The Chanson de Roland has an important place in the background of Graham Greene's The Confidential Agent. The book's protagonist had been a Medieval scholar specialising in this work, until the outbreak of the Spanish Civil War forced him to become a soldier and secret agent. Throughout the book, he repeatedly compares himself and other characters with the characters of "Roland". Particularly, the book includes a full two pages of specific commentary, which is relevant to its 20th-century plot line: "Oliver, when he saw the Saracens coming, urged Roland to blow his horn and fetch back Charlemagne - but Roland wouldn't blow. A big brave fool. In war one always chooses the wrong hero. Oliver should have been the hero of that song, instead of being given second place with the blood-thirsty Bishop Turpin.(...) In the Oxford version Oliver is reconciled in the end, he gives Roland his death-blow by accident, his eyes blinded by wounds. [But] the story had been tidied up. In truth, Oliver strikes his friend down in full knowledge - because of what he has done to his men, all the wasted lives. Oliver dies hating the man he loves - the big boasting courageous fool who was more concerned with his own glory than with the victory of his faith. This makes the story tragedy, not just heroics".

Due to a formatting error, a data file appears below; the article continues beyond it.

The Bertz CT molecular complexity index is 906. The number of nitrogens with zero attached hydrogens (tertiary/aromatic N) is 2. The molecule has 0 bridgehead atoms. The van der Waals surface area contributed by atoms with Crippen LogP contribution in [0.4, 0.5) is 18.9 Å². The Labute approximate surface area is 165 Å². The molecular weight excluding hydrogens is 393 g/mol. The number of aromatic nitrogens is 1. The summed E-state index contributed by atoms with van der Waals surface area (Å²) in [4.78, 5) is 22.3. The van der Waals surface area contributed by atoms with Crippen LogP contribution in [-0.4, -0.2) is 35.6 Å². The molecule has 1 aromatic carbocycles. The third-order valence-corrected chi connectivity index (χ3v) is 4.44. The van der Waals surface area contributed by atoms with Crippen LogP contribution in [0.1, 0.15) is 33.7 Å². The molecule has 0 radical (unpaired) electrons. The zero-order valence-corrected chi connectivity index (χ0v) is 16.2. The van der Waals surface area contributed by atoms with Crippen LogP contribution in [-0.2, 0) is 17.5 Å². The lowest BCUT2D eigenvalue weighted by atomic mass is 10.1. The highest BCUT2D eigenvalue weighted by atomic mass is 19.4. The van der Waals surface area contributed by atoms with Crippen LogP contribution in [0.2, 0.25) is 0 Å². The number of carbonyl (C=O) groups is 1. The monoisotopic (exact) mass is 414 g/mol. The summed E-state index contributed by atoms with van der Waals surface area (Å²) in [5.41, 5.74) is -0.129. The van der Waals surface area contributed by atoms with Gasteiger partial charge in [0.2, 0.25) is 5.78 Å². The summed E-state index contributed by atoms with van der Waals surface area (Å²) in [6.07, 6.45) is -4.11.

It is also adapted by Stephen King, in the Dark Tower series in which Roland Deschain wishes to save the Dark Tower from the Crimson King.